New York Times Boss Once Declared, "No Woman Will Ever Be An Editor"

Illustration for article titled emNew York Times/em Boss Once Declared, No Woman Will Ever Be An Editor

Today from the C-SPAN vault, we have an interview that shows just how significant it is that Jill Abramson has been appointed Executive Editor of the New York Times.

Advertisement

In a 1994 interview, Eileen Shanahan, who was the first female reporter in the paper's Washington bureau to report on something other than first ladies, recalled a sexist comment from Managing Editor Clifton Daniel during her 1961 job interview. She says:

He asked me at one point in the interview what my ultimate goal was. Well, I had wanted to be an editor ever since i was an editor at my college paper. …But I had sense enough not to say it.

I said, "Oh, Mr. Daniels, all I want to be is the best reporter and you can't be the best reporter unless you're at the best newspaper, and that's the New York Times."

He replied, "That's good, because I can assure you that no woman will ever be an editor at the New York Times." The year is 1961. It wasn't illegal. People said things like that in those days. The law of course that made it illegal to say things like that was passed in '64, but it didn't begin to be litigated until the early '70s. So that's the way it was.

Advertisement
Illustration for article titled emNew York Times/em Boss Once Declared, No Woman Will Ever Be An Editor

Shanahan died in 2001 and Romenesko notes that according to her Times obituary she,

"left The Times in anger in 1977 after she found that, although she was regarded as one of the leading reporters in the Washington bureau, her salary ranked halfway down the list …Every reporter who was paid more was a man."

According to the Women's Media Center, Shanahan was one of seven women who sued the paper in 1974 over sex discrimination. After many attempts to negotiate with management, they filed the case on behalf of the 550 female employees at the time. It was settled in 1978, and led to the company giving the women back pay and implementing affirmative action programs for hiring and promoting women.

Following the announcement that Abramson will lead the Times, she named Dean Baquet, the paper's Washington bureau chief, to replace her as managing editor. He'll be the second African-American journalist to hold the position. Baquet told the Washington Post:

"I wouldn't say that she was chosen because she's a woman, but I still think it's a big deal. It just so happened that the person best positioned to be executive editor of the New York Times is a woman ... I believe other women who aspire to jobs in journalism will see this as a statement about how far this profession has changed."

Advertisement

As for Abramson, she's said, "I'm extremely conscious that I stand on the shoulders of women - some of whom, because I didn't come to the Times until 1997, I never met." She added in an interview with The Guardian,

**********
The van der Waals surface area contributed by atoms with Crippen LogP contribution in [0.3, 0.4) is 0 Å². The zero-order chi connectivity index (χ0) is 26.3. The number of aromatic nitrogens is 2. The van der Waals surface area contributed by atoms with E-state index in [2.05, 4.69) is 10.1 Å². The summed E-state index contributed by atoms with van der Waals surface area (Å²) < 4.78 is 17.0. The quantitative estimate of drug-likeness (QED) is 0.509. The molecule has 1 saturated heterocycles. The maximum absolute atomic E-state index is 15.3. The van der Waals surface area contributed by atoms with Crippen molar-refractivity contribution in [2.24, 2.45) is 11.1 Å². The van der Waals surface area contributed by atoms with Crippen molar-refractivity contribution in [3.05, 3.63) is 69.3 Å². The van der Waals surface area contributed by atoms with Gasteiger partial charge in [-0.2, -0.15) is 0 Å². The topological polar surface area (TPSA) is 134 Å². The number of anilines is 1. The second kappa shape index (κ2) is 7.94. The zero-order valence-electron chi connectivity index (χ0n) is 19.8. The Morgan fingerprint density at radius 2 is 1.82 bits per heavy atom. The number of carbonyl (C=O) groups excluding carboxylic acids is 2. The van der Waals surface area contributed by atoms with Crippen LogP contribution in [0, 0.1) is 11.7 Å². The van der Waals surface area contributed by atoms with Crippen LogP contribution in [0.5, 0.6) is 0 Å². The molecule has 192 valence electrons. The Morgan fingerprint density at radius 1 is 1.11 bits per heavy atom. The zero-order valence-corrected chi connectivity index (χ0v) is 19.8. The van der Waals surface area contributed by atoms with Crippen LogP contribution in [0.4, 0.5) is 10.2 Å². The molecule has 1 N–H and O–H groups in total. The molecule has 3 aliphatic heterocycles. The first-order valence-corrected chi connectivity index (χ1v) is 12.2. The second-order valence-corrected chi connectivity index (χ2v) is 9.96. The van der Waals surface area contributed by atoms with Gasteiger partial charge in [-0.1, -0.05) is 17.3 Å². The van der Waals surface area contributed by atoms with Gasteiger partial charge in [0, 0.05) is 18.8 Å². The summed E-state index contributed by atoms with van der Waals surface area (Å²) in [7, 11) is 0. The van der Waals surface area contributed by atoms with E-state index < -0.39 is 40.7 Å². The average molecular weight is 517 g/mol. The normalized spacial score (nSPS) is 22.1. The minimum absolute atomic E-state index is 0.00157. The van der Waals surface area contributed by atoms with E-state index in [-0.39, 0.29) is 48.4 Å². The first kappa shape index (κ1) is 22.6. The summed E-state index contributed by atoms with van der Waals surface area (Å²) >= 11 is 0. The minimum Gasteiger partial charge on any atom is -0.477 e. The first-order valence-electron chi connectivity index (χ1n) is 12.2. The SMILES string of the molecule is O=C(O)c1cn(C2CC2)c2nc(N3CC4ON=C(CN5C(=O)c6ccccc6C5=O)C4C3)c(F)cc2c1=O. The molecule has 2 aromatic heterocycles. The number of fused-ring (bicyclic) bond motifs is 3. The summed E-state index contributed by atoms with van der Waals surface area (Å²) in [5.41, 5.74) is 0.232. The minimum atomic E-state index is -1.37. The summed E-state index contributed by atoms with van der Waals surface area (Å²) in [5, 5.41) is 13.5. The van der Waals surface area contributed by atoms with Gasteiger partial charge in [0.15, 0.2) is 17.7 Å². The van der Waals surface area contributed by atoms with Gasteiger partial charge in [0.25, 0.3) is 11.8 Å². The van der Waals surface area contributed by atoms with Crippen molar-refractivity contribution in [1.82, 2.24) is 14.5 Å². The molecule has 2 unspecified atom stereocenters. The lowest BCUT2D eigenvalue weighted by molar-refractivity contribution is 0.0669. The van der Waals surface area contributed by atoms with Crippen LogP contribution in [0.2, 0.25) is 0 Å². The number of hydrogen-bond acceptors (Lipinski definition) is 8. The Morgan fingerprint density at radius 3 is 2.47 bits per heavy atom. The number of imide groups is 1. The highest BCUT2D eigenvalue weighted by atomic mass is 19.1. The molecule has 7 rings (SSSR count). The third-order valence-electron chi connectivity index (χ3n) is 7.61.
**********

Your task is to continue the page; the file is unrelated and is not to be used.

"I know I didn't get this job because I'm a woman; I got it because I'm the best qualified person. But nonetheless what it means to me is that the executive editor of the New York Times is such an important position in our society, the Times itself is indispensable to society, and a woman gets to run the newsroom, which is meaningful."

Advertisement

However, we haven't come so far that Abramson couldn't be accused of dumbing down the paper, and she seems very aware of that too. When asked how her gender might affect the paper's direction, she said:

"I think everybody here knows what kind of stories excite me most: hard-edged, deeply reported investigative stories, rich on-the-ground international stories, so I don't think anyone is fearful that I'm going to bring soft news on to the front page."

Advertisement

Or at least they shouldn't be. Now we mainly hear remarks like Clifton Daniel's on Mad Men, but being the first female in job traditionally held by men usually presents some challenges, even if people keep the sexist comments to themselves.

Eileen Shanahan Oral History Interview, Part 1 [C-SPAN]
EXCLUSIVE: Jill Abramson-A Breakthrough at the NY Times, Decades in the Making [Women's Media Center]
‘No Woman Will Ever Be An Editor At The New York Times' [Poynter]
Jill Abramson To Be First Woman To Lead New York Times [Washington Post]
Jill Abramson: 'I'm A Battle-Scarred Veteran' [The Guardian]

Advertisement

Earlier: Jill Abramson Is First Woman To Lead New York Times

Share This Story

Get our newsletter

DISCUSSION

alterno2k7
alterno2k7

OK, In all seriousness, can somebody who works at HR help me understand better the salary gap?

How is it created? I am 29, graduated from college at 21 and went back to grad school last year.

when I was 23 I joined a consulting firm as a technology market analyst, and by the time I was 26 or so I had a few female coworkers my age. All of them made more money than me (we are talking 30-40 percent more). They had a couple years of experience in the field, which helped I am sure, while I started as a trainee with zero experience.

I always thought it was more a matter of negotiation skills and experience in the field which made this salary difference in my case.

So my question is...is there really such a thing as a CEO saying "We are hiring an auditor for section C in the Utah offices...we have budget for $X in compensation, but if it is a woman only offer $X-15% tops or let her walk"

I am trying to educate myself and I acknowledge I am coming from a point of naivete. My workplace was crappy in many ways, but never seemed to discriminate against women (at some point in time, all the country managers except for Colombia were women and they kicked ass).